Research view

Title: The psychological impact of the COVID-19 pandemic on the Sudanese healthcare workers in quarantine centers: a cross-sectional study 2020–2021
Author: Malaz Hassan Dafaalla Idrees and Moez Mohammed Ibrahim Bashir
Background After its emergence in Wuhan in December 2019, the COVID-19 virus disseminated around the globe creating an incredible panic and outweighing the healthcare system’s capacities. As a result of this hazardous situation, healthcare workers were placed at an unprecedented challenge making them vulnerable to a wide spectrum of mental health issues including anxiety and depression. This was a cross-sectional health facility-based study aiming to explore the psychological impact of the COVID-19 pandemic on Sudanese healthcare workers in COVID-19 treatment centers. Convenience sampling was applied. And two-part self-administered online questionnaire was used: the first part consisted of the demographic data and concerns related to COVID-19, and the second part consisted of the Hospital Anxiety and Depression Scale (HADS) standardized questionnaire. Ethical clearance was obtained from the Ministry of Health. Results One-hundred thirty-three healthcare workers of different job titles were enrolled in this study. A total of 54% were females, and 46% were males. Most of the participants had borderline depression (44%) or anxiety scores (47%). Females had significantly a higher mean anxiety score than males. There was no significant difference between participants with and without chronic disease on both anxiety and depression scores. Conclusions Healthcare workers at the forefront of the fight against COVID-19 pandemic are facing critical mental health challenges. An immediate intervention from the decision-makers is needed to mitigate this deleterious impact and to strengthen the healthcare system’s capacity in the face of healthcare emergencies in general.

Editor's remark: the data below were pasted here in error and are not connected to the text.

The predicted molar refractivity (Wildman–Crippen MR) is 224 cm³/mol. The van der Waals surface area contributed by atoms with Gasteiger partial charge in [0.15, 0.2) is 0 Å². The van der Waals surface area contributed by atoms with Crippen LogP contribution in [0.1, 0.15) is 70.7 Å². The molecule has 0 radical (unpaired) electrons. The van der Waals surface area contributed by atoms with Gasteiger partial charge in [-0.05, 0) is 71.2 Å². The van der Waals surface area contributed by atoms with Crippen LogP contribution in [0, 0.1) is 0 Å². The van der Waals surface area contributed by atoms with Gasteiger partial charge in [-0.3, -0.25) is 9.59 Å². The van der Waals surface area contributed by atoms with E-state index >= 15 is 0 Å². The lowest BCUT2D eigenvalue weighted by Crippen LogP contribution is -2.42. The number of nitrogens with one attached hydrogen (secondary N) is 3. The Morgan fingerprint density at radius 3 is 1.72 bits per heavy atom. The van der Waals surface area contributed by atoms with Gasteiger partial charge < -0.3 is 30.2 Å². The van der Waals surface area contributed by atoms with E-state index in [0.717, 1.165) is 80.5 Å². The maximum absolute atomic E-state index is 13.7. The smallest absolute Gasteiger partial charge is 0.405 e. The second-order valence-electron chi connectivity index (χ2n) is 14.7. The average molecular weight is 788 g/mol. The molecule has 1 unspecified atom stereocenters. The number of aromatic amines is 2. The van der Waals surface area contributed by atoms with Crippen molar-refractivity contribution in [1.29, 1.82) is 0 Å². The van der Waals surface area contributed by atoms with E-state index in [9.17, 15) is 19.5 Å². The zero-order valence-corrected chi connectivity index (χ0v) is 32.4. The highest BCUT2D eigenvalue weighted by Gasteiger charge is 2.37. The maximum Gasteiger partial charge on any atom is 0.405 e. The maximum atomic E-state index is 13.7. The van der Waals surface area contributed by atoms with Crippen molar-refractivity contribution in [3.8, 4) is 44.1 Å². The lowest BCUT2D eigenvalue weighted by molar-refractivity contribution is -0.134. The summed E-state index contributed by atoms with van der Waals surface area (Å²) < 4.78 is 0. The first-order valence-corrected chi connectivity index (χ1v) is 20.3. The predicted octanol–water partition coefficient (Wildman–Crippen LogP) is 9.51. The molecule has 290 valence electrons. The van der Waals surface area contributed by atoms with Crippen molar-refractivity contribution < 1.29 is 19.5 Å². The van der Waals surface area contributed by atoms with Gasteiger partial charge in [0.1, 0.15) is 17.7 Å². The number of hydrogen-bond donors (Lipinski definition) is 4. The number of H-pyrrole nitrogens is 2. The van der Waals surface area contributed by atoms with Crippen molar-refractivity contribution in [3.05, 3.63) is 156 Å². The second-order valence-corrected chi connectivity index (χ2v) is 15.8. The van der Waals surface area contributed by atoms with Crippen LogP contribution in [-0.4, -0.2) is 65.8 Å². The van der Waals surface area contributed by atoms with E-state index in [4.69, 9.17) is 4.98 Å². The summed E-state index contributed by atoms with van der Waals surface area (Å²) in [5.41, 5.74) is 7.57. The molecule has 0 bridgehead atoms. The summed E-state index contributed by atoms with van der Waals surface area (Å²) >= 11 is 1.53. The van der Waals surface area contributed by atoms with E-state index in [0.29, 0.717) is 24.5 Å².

Journal: Middle East Curr Psychiatry 30, 19 (2023)